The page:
As noted, when the trial court began instructing the jury, plaintiff interrupted to request rebuttal. With that objection, plaintiff notified the court that he wished to make a rebuttal argument. The court then asked the attorneys to approach the bench. Anticipating plaintiff's objection, the court had a copy of the rules ready and showed plaintiff ORCP 58 B(6). Thus, although plaintiff did not have a chance to identify the source of his claimed right to rebuttal, the court was aware of it. The foregoing demonstrates that the plaintiff apprised the trial court of the issue (whether plaintiff was entitled to a rebuttal argument) and that the trial court was aware of the source of plaintiff's claimed right (ORCP 58 B(6) ). It was not necessary for plaintiff to further expand on his argument and explain the particulars of why he believed that the rule provided him with a right to rebuttal. See State v. Hitz, 307 Or. 183, 188, 766 P.2d 373 (1988) (raising an issue at trial “ordinarily is essential,” identifying a source “less so,” and making a particular argument “least” important). Thus, although plaintiff could have pressed his argument before the trial judge and provided a clearer or more detailed record-and it might have been prudent to do so-his objection, given the sequence of events at the close of trial, was sufficient to preserve for appellate review his claim that the trial court erred in not permitting him to make a rebuttal closing argument.
Defendant's preservation argument focuses on what happened after plaintiff raised the issue, namely, that plaintiff said “Okay” after the trial court had denied his request for rebuttal. Defendant argues that plaintiff did not “object to the denial of rebuttal” or “otherwise indicate his opposition to the ruling.” Similarly, the Court of Appeals concluded that plaintiff did not preserve his argument because he did not indicate that he “disagree[d] with the court's ruling.” Charles, 227 Or.App. at 339, 206 P.3d 200. As we explained above, however, after plaintiff's initial closing and defendant's closing, the court immediately began instructing the jury. That was the point at which plaintiff voiced his objection by asking, “Rebuttal, Your Honor?” It was apparent from plaintiff's comment that he disagreed with the trial court's action in proceeding to instruct the jury without giving him the opportunity for rebuttal. The fact that plaintiff made his request politely and did not use the word “objection” does not make his objection inadequate. It is true that plaintiff did not make a further objection to the court's oral ruling-denying rebuttal-once that ruling had already been made. But parties are not required to repeat their objections after the trial court has ruled against them. See Hitz, 307 Or. at 187, 766 P.2d 373 (party did not waive objection by “not pressing it in her oral argument to the trial court”).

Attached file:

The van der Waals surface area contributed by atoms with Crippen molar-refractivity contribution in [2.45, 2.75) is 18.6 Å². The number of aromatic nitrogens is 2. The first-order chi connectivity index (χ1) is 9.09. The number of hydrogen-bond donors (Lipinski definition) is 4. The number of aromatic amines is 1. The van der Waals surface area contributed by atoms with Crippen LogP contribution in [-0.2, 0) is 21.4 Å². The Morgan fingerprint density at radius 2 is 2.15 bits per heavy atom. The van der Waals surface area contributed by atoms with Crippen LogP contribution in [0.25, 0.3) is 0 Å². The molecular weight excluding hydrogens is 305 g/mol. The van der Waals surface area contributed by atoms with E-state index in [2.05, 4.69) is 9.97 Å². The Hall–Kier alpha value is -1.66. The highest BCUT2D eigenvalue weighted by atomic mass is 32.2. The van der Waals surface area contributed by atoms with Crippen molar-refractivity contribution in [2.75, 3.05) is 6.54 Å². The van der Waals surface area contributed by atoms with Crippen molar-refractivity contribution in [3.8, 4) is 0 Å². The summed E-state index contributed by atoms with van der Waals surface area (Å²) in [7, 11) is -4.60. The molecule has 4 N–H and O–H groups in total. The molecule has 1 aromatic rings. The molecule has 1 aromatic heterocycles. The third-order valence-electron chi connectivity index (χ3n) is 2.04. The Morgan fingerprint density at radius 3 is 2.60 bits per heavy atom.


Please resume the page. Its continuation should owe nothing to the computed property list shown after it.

For the same reason, we disagree with the Court of Appeals' implication that, by saying “Okay,” plaintiff effectively withdrew his request for rebuttal. Plaintiff made his objection known to the court when he requested rebuttal; when the court denied his request, plaintiff acknowledged the court's ruling by saying, “Okay. * * * Thank you.” He did not withdraw his objection merely because he courteously accepted the court's ruling rather than further express his disagreement with it. See State v. Fanus, 336 Or. 63, 83, 79 P.3d 847 (2003) (decision not to repeat objection does not constitute waiver of objection).5
We turn, therefore, to the merits of plaintiff's claim that he was entitled to a rebuttal argument. The Oregon Rules of Civil Procedure control the manner of proceedings in civil actions in circuit court. ORCP 1 A. In particular, ORCP 58 B(6) governs the sequence and timing of the parties' closing arguments. That rule provides:
“When the evidence is concluded, unless the case is submitted by both sides to the jury without argument, the plaintiff shall commence and conclude the argument to the jury. The plaintiff may waive the opening argument, and if the defendant then argues the case to the jury, the plaintiff shall have the right to reply to the argument of the defendant, but not otherwise.”
The first sentence of ORCP 58 B(6) demonstrates that plaintiffs are entitled to rebut defendants' closing arguments. The rule provides that “the plaintiff shall commence and conclude the argument to the jury.” (Emphasis added.) In other words, the plaintiff has the right both to begin the sequence of closing arguments to the jury and to end the sequence of arguments, “unless the case is submitted by both sides to the jury without argument.” That is the only qualification on the plaintiff's right to rebuttal.6 Thus, because the parties here did not waive argument, the rule recognizes the following sequence of closing arguments: (1) plaintiff's initial closing argument; (2) defendant's closing argument; and (3) plaintiff's rebuttal.
Indeed, our interpretation of ORCP 58 B(6) is so apparent from the text of the rule that this court has accepted that construction with little discussion. In State v. Stevens, 311 Or. 119, 147-48, 806 P.2d 92 (1991), for example, the defendant in a capital case argued that the prosecution should be limited to one closing argument at the penalty phase of trial. This court noted that the identically worded predecessor to ORCP 58 B(6)-former ORCP 58 B(4)-applied.7 Because that rule provided that “the plaintiff shall commence and conclude the argument to the jury,” the court concluded that “the state, as the plaintiff, ha[d] the right to present a rebuttal argument.” Id. at 148, 806 P.2d 92. Similarly, in State v. McNeely, 330 Or. 457, 468, 8 P.3d 212 (2000), this court held that former ORCP 58 B(4) provided the state with that “right to rebuttal” even on issues for which the state did not bear the burden of proof.